History is written by those who win. This is why you can celebrate Columbus Day but there is no Hitler Day. This is why you commemorate the Holocaust but you don’t even know the extent of the genocide that was inflicted upon the Native population in the Americas. Had Nazi Germany won, nobody would have known about the suffering of the Jews and the Nazi leaders would have been looked at under a different light. Nor would the rest of the West would have shown the same consideration towards the Jews and the Holocaust as they pretend to do now in such a case. And if the Europeans had lost in the Americas, history would have narrated to us the crimes that the Europeans committed when they came here, not their glorification.
- Elementary School: Here's a basic understanding of history and how the world works.
- High School: Actually, that's not quite right. Everything is actually a whole lot more complicated than that.
- College: EVERYTHING YOU KNOW IS WRRROOONNNNGGGG
- History Channel: Aliens.
But my rant is actually not quite about that stuff at all. It’s about history, and this notion that History Is Authentically Sexist. Yes, it is. Sure it is. We all know that. But what do you mean when you say “history?”
History is not a long series of centuries in which men did all the interesting/important things and women stayed home and twiddled their thumbs in between pushing out babies, making soup and dying in childbirth.
History is actually a long series of centuries of men writing down what they thought was important and interesting, and FORGETTING TO WRITE ABOUT WOMEN. It’s also a long series of centuries of women’s work and women’s writing being actively denigrated by men. Writings were destroyed, contributions were downplayed, and women were actively oppressed against, absolutely.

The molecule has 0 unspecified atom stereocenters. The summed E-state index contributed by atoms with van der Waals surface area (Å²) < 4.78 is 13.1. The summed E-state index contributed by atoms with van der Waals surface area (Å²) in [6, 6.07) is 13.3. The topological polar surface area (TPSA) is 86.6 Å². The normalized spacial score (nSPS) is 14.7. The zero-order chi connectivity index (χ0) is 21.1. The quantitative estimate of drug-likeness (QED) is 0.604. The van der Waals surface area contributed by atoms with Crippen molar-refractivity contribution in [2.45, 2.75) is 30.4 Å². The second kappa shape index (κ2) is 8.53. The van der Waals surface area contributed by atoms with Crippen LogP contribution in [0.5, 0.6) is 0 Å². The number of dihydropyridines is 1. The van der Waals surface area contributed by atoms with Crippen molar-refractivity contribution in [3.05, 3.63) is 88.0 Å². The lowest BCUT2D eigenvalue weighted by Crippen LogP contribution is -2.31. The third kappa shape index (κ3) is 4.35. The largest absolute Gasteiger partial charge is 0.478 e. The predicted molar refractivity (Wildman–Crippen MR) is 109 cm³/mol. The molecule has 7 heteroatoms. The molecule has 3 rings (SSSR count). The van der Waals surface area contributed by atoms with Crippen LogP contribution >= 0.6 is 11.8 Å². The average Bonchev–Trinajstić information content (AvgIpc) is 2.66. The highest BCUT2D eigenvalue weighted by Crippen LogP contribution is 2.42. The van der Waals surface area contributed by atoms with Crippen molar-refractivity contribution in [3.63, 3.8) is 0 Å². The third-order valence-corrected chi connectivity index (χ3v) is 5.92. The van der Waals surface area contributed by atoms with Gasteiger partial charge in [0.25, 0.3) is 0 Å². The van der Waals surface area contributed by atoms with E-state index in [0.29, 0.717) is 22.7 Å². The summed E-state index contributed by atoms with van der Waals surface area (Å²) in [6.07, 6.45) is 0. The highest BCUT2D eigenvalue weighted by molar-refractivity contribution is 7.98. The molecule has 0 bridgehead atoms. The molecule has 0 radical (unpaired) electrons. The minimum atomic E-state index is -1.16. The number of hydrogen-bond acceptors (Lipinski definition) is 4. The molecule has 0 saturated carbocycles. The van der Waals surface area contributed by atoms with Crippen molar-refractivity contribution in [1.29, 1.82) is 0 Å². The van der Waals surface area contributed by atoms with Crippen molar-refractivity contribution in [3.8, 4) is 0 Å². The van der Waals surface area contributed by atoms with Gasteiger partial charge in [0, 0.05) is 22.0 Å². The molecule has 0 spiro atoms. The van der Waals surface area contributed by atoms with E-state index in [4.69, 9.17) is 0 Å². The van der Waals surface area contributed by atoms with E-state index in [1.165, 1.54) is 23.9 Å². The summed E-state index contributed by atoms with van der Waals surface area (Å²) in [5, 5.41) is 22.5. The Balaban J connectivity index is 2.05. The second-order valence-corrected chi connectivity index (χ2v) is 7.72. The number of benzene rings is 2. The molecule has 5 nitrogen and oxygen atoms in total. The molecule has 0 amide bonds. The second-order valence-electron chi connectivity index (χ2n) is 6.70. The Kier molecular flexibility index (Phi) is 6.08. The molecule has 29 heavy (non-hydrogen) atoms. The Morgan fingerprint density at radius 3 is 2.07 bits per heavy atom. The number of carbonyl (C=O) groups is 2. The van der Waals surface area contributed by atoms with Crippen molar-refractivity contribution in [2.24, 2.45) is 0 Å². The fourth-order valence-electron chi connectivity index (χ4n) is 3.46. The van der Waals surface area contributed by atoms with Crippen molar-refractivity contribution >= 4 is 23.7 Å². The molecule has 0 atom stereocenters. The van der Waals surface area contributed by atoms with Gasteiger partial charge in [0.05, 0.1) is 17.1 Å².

tansyrr.com» Historically Authentic Sexism in Fantasy. Let’s Unpack That. / A great post from Tansy Rayner Roberts; read the whole thing, share it. (via gwendabond)
Yes. This reminds me of my perpetual frustration with that “well-behaved women rarely make history” thing - not the original quote, the “rah-rah for social rebels” way it’s used. Originally, it’s about how the lives of most women, women who weren’t The Special Woman, Not Like Those Other Girls, but who mostly tried to do what they were supposed to, those lives get ignored and were often unrecorded, the women washed out of history for their trouble.
And then the problem gets compounded in microcosm thanks to the wealth of classic, respected and popular male-authored SFF novels which elide the presence and importance of women in EXACTLY THE SAME WAY that the historical record does, so that people who grow up reading those novels subconsciously learn that both history AND fantasy are inherently masculine spaces.
And with far too many of those people, you can’t win: because on the one hand, they think it’s implausible to cast female characters in what they perceive to be traditionally masculine roles, but on the other, they find it boring and irrelevant to focus on female characters occupying what they perceive to be traditionally feminine roles. Realism to them - both as relates to history, and to imaginary spaces - therefore amounts to the studied absence of women.
If any of you are going to be writing in a Victorian England -based setting (I’m looking at the Dishonored fandom in particular, but lord knows it’s not just them), seriously consider checking out Inside the Victorian Home: A Portrait of Domestic Life in Victorian England.
It is the most useful and utterly fascinating book. Seriously. It takes you room-by-room through an upper-class family’s house and discusses fucking everything. I lost an hour of the morning re-reading the chapter on the dining room and subsequent discussion of when meals should be served and what color the walls should be painted and where the soup should be placed on the table, and I am now seriously considering taking a leaf our of the lovely medievalthedas’s book and posting excerpts for your reading and setting-enriching pleasure, because who says research has to be boring? This stuff is so good.